The Obama administration on Wednesday released long-awaited information about the cost of insurance premiums under ObamaCare as officials made final preparations for the start of enrollment next week.
On average, across the 36 states where the federal government will be running new insurance marketplaces, premiums were 16 percent lower than expected, the Health and Human Services Department said. Some consumers won’t pay premiums at all because new federal subsidies will cover the cost of their coverage, HHS said.
But premiums are still certain to increase for some people — particularly the young, healthy adults the administration is aggressively targeting in its push to encourage enrollment in the law’s new coverage options.
Some Republicans have criticized the Health Department for not releasing the rate information sooner, and the HHS report does not provide a comprehensive accounting of every plan.
Still, the administration touted the initial rate information as a sign that the healthcare law will live up to promises of affordable care.
“The marketplaces clearly are providing more competition,” Gary Cohen, the director of the HHS office overseeing most of the implementation effort, said during a conference call with reporters.
A middle-of-the-road ObamaCare policy will cost about $328 per month, according to HHS’s report. The cheapest policy will cost $249 per month, on average. Neither of those figures accounts for the tax subsidies that will be available to most people who buy insurance through the exchanges.
Premiums also will vary considerably from state to state, and will also vary according to factors such as age, smoking status and location within a state.
On Tuesday, President Obama urged the uninsured to ignore the fierce political debate over the healthcare law and check to see how much they would pay for coverage.
"Make your own decisions about whether this is good for you," Obama said. "Because what we are confident in is that, when people look and see that they can get high-quality, affordable healthcare for less than their cellphone bill, they're going to sign up."
HHS’s report does not list premiums for every plan and every set of circumstances — officials said consumers will have to plug in their specific information next week to see that information.
Instead, the department provided premium information for two hypothetical consumers that have also been used widely in states’ rate comparisons: a young adult and a family of four.
The figures provide an indication of how much insurance will cost for some of the people the administration is trying hardest to enroll. The outreach effort has focused extensively on young adults, and officials have said one-third of their target population lives in just three states: California, Texas and Florida.
The cheapest “bronze” plan available through the exchanges would cost a 27-year-old consumer, on average, $163 per month.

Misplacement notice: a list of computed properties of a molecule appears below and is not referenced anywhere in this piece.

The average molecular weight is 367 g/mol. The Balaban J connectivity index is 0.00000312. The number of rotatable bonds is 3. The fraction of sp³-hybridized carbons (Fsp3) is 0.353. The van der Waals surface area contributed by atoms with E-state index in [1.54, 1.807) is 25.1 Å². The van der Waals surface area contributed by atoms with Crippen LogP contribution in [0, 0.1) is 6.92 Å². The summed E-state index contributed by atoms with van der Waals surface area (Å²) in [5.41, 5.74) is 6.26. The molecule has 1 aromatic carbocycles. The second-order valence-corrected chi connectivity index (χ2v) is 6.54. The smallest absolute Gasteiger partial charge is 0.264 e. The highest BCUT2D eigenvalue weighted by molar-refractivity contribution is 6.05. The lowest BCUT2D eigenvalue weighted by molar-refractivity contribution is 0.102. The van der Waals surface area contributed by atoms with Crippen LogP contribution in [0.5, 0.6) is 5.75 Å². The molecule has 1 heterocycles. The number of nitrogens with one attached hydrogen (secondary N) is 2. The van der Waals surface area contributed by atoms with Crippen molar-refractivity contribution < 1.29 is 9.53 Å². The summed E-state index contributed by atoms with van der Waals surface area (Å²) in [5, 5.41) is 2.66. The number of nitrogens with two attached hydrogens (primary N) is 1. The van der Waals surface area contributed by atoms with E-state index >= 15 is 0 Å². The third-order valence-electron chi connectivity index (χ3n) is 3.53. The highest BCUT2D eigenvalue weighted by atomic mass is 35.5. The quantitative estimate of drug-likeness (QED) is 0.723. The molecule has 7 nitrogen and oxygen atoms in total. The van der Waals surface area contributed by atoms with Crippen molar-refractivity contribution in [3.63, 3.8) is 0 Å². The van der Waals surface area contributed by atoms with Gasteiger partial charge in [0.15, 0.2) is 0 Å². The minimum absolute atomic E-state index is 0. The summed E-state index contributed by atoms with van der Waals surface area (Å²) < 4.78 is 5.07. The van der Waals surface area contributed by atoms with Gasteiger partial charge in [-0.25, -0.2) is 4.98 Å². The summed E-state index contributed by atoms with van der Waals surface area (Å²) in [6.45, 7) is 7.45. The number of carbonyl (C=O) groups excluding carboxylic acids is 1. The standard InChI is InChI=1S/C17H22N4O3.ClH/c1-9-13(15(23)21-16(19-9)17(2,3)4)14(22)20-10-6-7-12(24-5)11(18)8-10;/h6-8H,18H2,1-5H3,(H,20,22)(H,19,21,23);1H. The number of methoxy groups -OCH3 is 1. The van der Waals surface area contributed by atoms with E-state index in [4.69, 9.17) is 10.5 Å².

“I would say that’s an affordable rate,” Cohen, of the Center for Consumer Information and Insurance Oversight, said.
A 27-year-old with an income of $25,000 would be eligible for the law’s tax subsidies. He or she would only have to pay $93 per month for a “bronze” plan, on average.
In Texas, the subsidized 27-year-old would pay $83. In Florida, it’s $96.
Those rates are lower than what HHS expected, based on projections from the Congressional Budget Office. But they still represent an increase for some consumers — especially the young adults so critical to the law’s success.
“There are literally no comparisons to current rates,” conservative economist Douglas Holtz-Eakin said. “That is, HHS has chosen to dodge the question of whose rates are going up, and how much. Instead they try to distract with a comparison to a hypothetical number that has nothing to do with the actual experience of real people.”
The administration has generally not disputed that premiums will go up for some consumers. But it says comparisons to existing policies are often unreliable because they do not account for changes in the plans’ benefits.
The healthcare law requires all policies sold through the exchanges to cover certain benefits.
“The health insurance people will be buying will actually cover them," Cohen said. "There have been a lot of products on the market where people thought they had insurance but then it didn’t cover hospitals, for example.”
As with all insurance plans, lower-than-expected premiums in the exchanges come with a trade-off: higher out-of-pocket costs.
“Bronze” plans — those with the lowest premiums — will carry an average deductible of $5,150 per year, according to an analysis from the consulting firm Avalere Health. A more generous silver plan would have a deductible of about $2,550, but would have higher premiums than a bronze plan.
“Consumers will need to balance lower monthly premiums against the potential for unpredictable, expensive out-of-pocket costs in plans with higher deductibles,” said Caroline Pearson, vice president of Avalere Health. “Furthermore, there is a risk that patients could forego needed care when faced with high up-front deductibles.”